While the shipping industry's doctors have one idea of the standards, the Department's doctors want more flexibility built into the system. Our being faced with the regulations now means that the Department must have lost. The industry is imposing the standards and the conditions whereby a seaman can be expelled. We have often contested the industry's medical advice after discussions with consultants, but our suggestions have been rejected.

A letter in The Seaman by Dr. Buckland of Grimsby makes it clear that some of the reasons for expulsion from the shipping industry under the M notice procedure are utterly unacceptable. He is another medical authority who gives considerable evidence, and questions the reasons for expulsion under the M notice procedure.

I noticed that loss of hearing has been given as a reason for a seaman being denied employment in the shipping industry. In 1969, I called for special preventive medicine for lads working in engine rooms who were losing their hearing because they were subjected to concentrated noise as a result of new technology in engines. We did not achieve testing to find out if the men were losing their hearing. It is possible to remove such men from the engine room and give them paid leave ashore and their hearing will return to normal. However, the industry did nothing about that. It simply said, "You have lost your hearing and now you can be expelled." If we continue to have the standards embodied in that document, we shall face similar problems in future.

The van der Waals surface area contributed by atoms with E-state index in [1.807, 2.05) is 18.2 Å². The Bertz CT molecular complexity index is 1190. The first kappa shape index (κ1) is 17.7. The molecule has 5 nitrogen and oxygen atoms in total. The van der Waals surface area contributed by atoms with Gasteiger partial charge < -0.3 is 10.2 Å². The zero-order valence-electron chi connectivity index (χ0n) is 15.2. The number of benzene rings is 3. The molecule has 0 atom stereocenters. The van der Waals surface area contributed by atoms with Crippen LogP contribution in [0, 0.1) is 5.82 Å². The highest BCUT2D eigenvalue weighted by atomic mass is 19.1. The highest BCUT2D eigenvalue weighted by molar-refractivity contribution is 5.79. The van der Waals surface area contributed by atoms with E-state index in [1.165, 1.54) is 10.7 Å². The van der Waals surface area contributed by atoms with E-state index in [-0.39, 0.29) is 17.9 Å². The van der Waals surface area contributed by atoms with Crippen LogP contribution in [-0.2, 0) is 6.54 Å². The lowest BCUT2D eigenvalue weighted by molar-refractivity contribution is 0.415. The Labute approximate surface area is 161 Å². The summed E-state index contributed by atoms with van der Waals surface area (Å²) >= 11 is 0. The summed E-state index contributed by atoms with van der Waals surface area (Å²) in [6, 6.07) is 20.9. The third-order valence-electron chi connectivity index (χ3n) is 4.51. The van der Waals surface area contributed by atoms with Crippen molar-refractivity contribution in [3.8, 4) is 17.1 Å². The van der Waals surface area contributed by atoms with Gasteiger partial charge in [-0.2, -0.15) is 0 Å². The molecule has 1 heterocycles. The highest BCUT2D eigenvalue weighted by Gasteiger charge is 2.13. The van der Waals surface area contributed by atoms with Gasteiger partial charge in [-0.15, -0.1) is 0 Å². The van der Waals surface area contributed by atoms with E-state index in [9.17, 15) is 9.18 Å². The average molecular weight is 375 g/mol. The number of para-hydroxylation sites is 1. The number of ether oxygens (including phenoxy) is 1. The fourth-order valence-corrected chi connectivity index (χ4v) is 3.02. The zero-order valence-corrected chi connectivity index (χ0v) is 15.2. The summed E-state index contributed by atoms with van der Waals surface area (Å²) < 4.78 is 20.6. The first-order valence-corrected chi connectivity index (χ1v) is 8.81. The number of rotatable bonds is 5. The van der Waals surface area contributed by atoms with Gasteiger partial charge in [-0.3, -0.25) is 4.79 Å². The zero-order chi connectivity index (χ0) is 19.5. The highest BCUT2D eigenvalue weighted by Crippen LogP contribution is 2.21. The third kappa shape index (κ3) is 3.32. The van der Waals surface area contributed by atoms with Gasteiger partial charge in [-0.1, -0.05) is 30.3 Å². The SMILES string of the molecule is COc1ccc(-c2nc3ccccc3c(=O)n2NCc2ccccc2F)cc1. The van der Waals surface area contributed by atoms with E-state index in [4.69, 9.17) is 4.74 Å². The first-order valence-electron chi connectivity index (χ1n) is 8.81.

The document also states that if a seaman is more than 20 per cent. overweight he can no longer go to sea. Goodness knows what would happen to Members of this House, including me. As for female seafarers, the document states: Employment at sea shall not be permitted during the term of pregnancy. That means that female seafarers cannot get the full-time work that would entitle them to get benefits, so not only are they kicked out of the industry but they are denied benefits.

Another example is standards of eyesight. The document states: Where different visual aids are used for distant and near vision, a spare pair of each must be carried. Presumably a seaman must carry four pairs of glasses before he can go to sea. That must cost about £100 to £200, and who pays for it? That penalises people in their chosen occupation. On reading the regulations, one begins to believe that they have been proposed simply to make it easier to expel people from the industry, not through redundancy but on medical grounds.

My hon. Friend mentioned exemptions. Maritime notice 1078 states that exemptions can be made for those who go away to sea but who are not directly concerned with the ship. That means that a hairdresser or a shop girl, who may be diabetic, or have epilepsy or heart trouble, need not have a medical examination, but that the assistant steward who looks after them must have one. If he does not, he can be expelled from the industry. He will be especially aggrieved about the fact that there appears to be one law for him and another for the hairdresser or shop girl. An exemption may also be given for foreign seamen. M1078 states that Liberia can give medical certificates. Liberia will sell manning certificates to anyone who wishes to buy them, so medical certificates will be no problem. Liberia loses four times as many ships as does Britain because of the incompetence of her certificated seamen.